New Hampshire - A Florida man who serves as a Commander in the U.S. Navy Reserves appeared Wednesday on criminal charges related to an alleged bribery scheme involving special visas for Afghan nationals.
According to court documents, Jeromy Pittmann, 53, of Pensacola, Florida, currently residing in Naples, Italy, was paid to draft, submit, or falsely verify false letters of recommendation for citizens of Afghanistan who applied to the U.S. Department of State for Special Immigrant Visas (SIVs). There is a limited supply of SIVs each year for Afghan nationals employed as translators for U.S. military personnel. Pittmann is alleged to have signed over 20 false letters in which he represented, among other things, that he had supervised the applicants while they worked as translators in support of the U.S. Army and NATO; that the applicants’ lives were in jeopardy because the Taliban considered them to be traitors; and that he did not think the applicants posed a threat to the national security of the United States. In exchange, Pittmann is alleged to have received thousands of dollars in bribes.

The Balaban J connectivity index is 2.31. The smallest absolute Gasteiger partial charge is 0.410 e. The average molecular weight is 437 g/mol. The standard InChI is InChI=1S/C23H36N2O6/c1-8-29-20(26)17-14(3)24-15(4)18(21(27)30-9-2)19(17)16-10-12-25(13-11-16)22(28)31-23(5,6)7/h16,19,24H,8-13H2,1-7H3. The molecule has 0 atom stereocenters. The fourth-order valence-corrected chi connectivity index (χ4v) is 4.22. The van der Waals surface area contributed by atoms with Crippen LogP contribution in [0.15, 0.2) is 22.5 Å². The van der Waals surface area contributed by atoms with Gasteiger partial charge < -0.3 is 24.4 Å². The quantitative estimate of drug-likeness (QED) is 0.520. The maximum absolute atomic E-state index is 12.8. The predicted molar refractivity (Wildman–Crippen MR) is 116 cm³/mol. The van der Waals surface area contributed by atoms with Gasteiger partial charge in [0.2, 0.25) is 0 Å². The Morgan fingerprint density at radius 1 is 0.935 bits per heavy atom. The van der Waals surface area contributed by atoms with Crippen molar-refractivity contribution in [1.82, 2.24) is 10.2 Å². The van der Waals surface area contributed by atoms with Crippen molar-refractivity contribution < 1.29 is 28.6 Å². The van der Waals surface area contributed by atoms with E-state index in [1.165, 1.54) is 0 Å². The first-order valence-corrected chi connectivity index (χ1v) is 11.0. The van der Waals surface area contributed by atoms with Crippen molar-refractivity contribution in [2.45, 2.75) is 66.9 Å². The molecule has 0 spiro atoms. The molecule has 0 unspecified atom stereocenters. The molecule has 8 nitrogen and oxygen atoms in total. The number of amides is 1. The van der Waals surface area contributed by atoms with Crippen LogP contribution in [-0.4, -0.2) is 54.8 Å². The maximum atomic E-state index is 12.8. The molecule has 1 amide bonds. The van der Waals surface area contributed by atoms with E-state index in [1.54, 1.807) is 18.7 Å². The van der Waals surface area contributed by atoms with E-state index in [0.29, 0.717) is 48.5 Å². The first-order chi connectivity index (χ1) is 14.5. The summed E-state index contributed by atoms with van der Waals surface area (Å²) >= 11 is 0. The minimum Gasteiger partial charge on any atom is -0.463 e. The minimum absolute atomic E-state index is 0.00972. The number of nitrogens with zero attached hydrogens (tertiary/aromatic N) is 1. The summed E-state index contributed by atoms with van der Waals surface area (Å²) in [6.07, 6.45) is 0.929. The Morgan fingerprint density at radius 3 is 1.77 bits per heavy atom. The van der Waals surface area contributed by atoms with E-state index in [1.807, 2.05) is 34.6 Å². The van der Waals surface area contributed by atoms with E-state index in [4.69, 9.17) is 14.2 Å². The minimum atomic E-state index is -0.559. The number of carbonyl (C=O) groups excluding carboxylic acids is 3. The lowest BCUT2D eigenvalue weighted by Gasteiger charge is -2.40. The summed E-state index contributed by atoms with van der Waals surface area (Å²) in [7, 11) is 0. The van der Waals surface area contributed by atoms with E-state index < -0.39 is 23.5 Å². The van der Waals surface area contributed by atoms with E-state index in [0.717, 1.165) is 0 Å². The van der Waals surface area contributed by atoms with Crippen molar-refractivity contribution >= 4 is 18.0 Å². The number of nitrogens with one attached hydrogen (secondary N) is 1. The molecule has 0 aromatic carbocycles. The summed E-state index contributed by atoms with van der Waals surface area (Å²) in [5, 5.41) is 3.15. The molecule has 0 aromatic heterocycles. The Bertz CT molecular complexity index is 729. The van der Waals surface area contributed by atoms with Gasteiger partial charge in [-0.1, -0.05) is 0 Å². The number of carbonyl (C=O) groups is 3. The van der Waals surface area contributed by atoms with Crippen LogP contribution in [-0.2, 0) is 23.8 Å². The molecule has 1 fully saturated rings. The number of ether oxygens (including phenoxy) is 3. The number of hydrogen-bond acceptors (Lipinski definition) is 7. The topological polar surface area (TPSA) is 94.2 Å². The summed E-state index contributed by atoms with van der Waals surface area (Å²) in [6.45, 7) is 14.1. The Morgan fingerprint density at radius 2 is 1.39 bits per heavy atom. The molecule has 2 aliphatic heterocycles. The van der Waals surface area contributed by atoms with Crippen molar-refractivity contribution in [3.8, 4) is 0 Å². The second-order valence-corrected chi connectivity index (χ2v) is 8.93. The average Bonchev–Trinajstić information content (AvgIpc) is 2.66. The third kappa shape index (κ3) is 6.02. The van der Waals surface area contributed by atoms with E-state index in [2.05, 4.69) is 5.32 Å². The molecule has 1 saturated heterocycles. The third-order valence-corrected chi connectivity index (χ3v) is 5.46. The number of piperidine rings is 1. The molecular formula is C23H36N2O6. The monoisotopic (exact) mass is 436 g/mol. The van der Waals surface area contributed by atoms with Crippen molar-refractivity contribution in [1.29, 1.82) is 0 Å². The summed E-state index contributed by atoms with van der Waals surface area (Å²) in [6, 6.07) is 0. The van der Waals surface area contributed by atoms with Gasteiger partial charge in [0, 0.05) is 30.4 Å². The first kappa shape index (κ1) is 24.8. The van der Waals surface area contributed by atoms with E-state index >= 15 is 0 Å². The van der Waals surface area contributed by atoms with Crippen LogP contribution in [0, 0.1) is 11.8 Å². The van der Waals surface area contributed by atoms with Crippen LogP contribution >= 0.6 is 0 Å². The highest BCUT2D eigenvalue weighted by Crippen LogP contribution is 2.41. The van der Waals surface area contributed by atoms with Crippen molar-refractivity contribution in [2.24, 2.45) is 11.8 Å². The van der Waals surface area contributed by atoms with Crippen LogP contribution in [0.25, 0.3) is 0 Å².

Pittmann made his initial appearance today. He is charged with accepting bribes and conspiring to commit visa fraud. If convicted of both counts, he faces up to 20 years in prison. A federal district court judge will determine any sentence after considering the U.S. Sentencing Guidelines and other statutory factors.
Assistant Attorney General Kenneth A. Polite Jr. of the Justice Department’s Criminal Division; U.S. Attorney John J. Farley for the District of New Hampshire; Inspector General John F. Sopko of the Special Inspector General for Afghanistan Reconstruction (SIGAR); Special Agent in Charge Eric Maddox of the Economic Crimes Field Office of the Naval Criminal Investigative Service (NCIS); and Special Agent in Charge Stanley A. Newell of the Transnational Operations Field Office of the Defense Criminal Investigative Service (DCIS) made the announcement.
SIGAR, NCIS, and DCIS are investigating the case.
Trial Attorney Matt Kahn of the Justice Department’s Fraud Section and Assistant U.S. Attorney Anna Dronzek for the District of New Hampshire are prosecuting the case.
A criminal complaint is merely an allegation, and the defendant is presumed innocent until proven guilty beyond a reasonable doubt in a court of law.